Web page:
MILLINER from Australia, who has created too many hats to remember…
The many, many “top hats” of Christine Thompson, Milliner from Australia.
In a tiny studio choc-a-bloc full of rolls of material and various patterned fabric, feathers and head stands, Christine Thompson is busily creating her next masterpiece.
Her latest passion is eco dying, using a variety of naturally occurring dyes found in eucalyptus leaves, onion skin and rusty nuts and bolts, instead of chemicals, to dye fabrics and create interesting patterns and colours for the assortment of hats she creates.
Blue Mountains Publications & Top Hat from Mouline Rouge.
Photos from Christine's Fun page.
In a career spanning more than two decades, the Woodford milliner has created too many hats to remember, but there’s one that always stands out.
She had been working on Baz Luhrmann’s colourful 2001 movie Moulin Rouge and had been asked to make a brightly coloured windmill hat, bursting with beads and feathers. She spent six weeks on that particular hat, the longest she’s ever spent on a hat – most take a day – and it didn’t make the cut. Disappointed, she never did find out where the hat went after that.
However, the black velvet top hat she made for Nicole Kidman did make it into the film. Who can forget Kidman’s grand entrance perched on a trapeze complete with top hat, to dazzle the cabaret audience singing “Diamonds are a Girl’s Best Friend”.
Thompson met a nervous Kidman whose dressing room had been “flooded with flowers” as a warm welcome from director Baz Luhrmann. She interpreted Kidman’s nervousness as an uncertainty about her appearance.
“If you’re at an opening and you want to be known or noticed, wear a hat.”
After Moulin Rouge Thompson was asked to work on one of the Star Wars movies. She had taken a six-month break from her primary job as a milliner at Opera Australia to work on Moulin Rouge, and hoped to continue with Star Wars while remaining in a part-time capacity at Opera Australia. But then the head milliner Connie Kerr retired, age 80, and Thompson took on the role.
She spent 15 years with Opera Australia in Sydney, learning valuable traditional millinery skills, and working with some of the best designers and milliners in the business.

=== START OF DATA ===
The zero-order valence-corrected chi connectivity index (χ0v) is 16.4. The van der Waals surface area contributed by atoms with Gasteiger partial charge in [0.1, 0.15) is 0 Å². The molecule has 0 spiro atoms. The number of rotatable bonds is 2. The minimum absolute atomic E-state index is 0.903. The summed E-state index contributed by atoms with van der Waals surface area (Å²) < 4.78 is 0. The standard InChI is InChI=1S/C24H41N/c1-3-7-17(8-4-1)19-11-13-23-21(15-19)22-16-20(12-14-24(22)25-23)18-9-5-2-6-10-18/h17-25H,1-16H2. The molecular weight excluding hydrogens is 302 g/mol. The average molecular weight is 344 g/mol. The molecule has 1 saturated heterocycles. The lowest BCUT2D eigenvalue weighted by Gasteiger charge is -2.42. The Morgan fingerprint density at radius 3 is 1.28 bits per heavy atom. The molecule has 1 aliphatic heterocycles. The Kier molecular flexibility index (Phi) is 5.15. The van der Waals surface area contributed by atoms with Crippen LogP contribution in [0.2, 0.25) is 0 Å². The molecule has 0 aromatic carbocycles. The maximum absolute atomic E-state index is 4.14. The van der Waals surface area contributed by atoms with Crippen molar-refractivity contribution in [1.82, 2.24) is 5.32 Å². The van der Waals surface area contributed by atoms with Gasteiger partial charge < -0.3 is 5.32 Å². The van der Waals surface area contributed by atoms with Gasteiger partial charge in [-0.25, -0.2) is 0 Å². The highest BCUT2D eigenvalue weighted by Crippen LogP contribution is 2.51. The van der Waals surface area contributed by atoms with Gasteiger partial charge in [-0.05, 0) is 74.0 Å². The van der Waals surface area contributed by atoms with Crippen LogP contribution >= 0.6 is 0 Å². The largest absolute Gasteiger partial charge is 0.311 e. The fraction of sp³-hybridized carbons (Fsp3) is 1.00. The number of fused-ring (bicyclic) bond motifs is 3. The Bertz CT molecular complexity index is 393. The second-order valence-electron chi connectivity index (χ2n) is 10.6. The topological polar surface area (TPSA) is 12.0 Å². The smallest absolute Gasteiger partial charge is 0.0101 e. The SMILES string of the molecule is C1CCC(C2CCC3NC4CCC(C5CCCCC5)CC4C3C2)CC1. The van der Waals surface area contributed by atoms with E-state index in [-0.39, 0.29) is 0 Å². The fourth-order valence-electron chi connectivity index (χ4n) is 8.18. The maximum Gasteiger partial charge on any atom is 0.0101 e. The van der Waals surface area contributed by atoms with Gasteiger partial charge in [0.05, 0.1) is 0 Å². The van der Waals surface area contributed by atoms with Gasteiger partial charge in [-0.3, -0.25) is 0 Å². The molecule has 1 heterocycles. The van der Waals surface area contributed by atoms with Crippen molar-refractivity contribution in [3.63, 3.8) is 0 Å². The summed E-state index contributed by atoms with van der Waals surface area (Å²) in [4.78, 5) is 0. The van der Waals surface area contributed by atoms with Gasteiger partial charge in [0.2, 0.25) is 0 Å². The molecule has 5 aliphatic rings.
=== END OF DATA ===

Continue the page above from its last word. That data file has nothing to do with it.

One of her favourite productions was My Fair Lady. “It’s all about the hats,” she says with a smile. Thompson and three others made about 30 hats of varying size, the widest being one metre. “After we made all those hats they told us they had to be under 1kg,” she recalls.
That proved to be quite a challenge undoing all their good work and cutting back each hat, weighing and reweighing until each was light enough. The 1m wide hat may have been a touch over 1kg, Thompson says with a chuckle.
A designer would provide drawings of the hats he or she wanted members of the cast to wear and Thompson would make them.
Sometimes a dancer or singer would hate a hat the designer loved, often because hats tend to muffle sound, so there would be modifications made to the hat. “You would have to develop a tough skin,” Thompson said, but she enjoyed the work. “There were always complex designs that would challenge and stretch you.”
Five years ago, at age 50, Thompson decided to leave Opera Australia and start her own business, Christine’s Millinery, attending markets and festivals, and running workshops around the country.
She’s come a long way from the days of working as an office worker, who decided to learn to sew at age 30 when she couldn’t hem a pair of trousers. She enrolled in a millinery course no longer offered at Katoomba TAFE, and has never looked back. “I did it ‘cause I loved it but had no idea what to do with it,” Thompson said. While she was studying at TAFE she did work experience at Opera Australia, and the rest is history.
Thompson is one of a declining number of milliners who can pattern draft, meaning she can make hats by designing a hat pattern herself.
In April she became an artist in residence at the Woodford Academy, where she has a showroom displaying a selection of her hats, everything from steampunk-inspired numbers to woollen caps for winter, to special occasion hats for weddings and races. She’s at the academy’s open day the third Saturday of every month and at other times by appointment.
Her most popular are race or special occasion hats and she’s now considering providing hats for hire.
Along the way she’s discovered people often don’t know how to wear a hat. Instead of plunking it straight on top of the head, it’s best tilted to the side, Thompson explains. And she’s not afraid to tactfully tell a person if a hat doesn’t suit them. “I would much rather tell someone it doesn’t suit them than they go somewhere and people say ‘what are you wearing!’”
She says people’s eyes will naturally be drawn to whoever is wearing a hat in a crowd.“If you want to get ahead, you wear a hat,” Thompson says.“If you’re at an opening and you want to be known or noticed, wear a hat.”
For more information visit her website www.christinesmillinery.com.au
Actress Tammy Bartaia & FAshion Blogger Irina Kalonatchi, photography by United Images, Sydney.
Fashionblogger Irina Kalonatchi/Fashionblogger and Randwick Racegoewer-Fashionista wearing Christine's Hats.
Actress Tammy Bartaia modelling hats by Christines Millinery, read about Tammy here:
Photographer George Gittany, read more about George here:
Photos from 2015-04-08 CREATIVES UNCOVERED Event, organized by Sharron Garrard.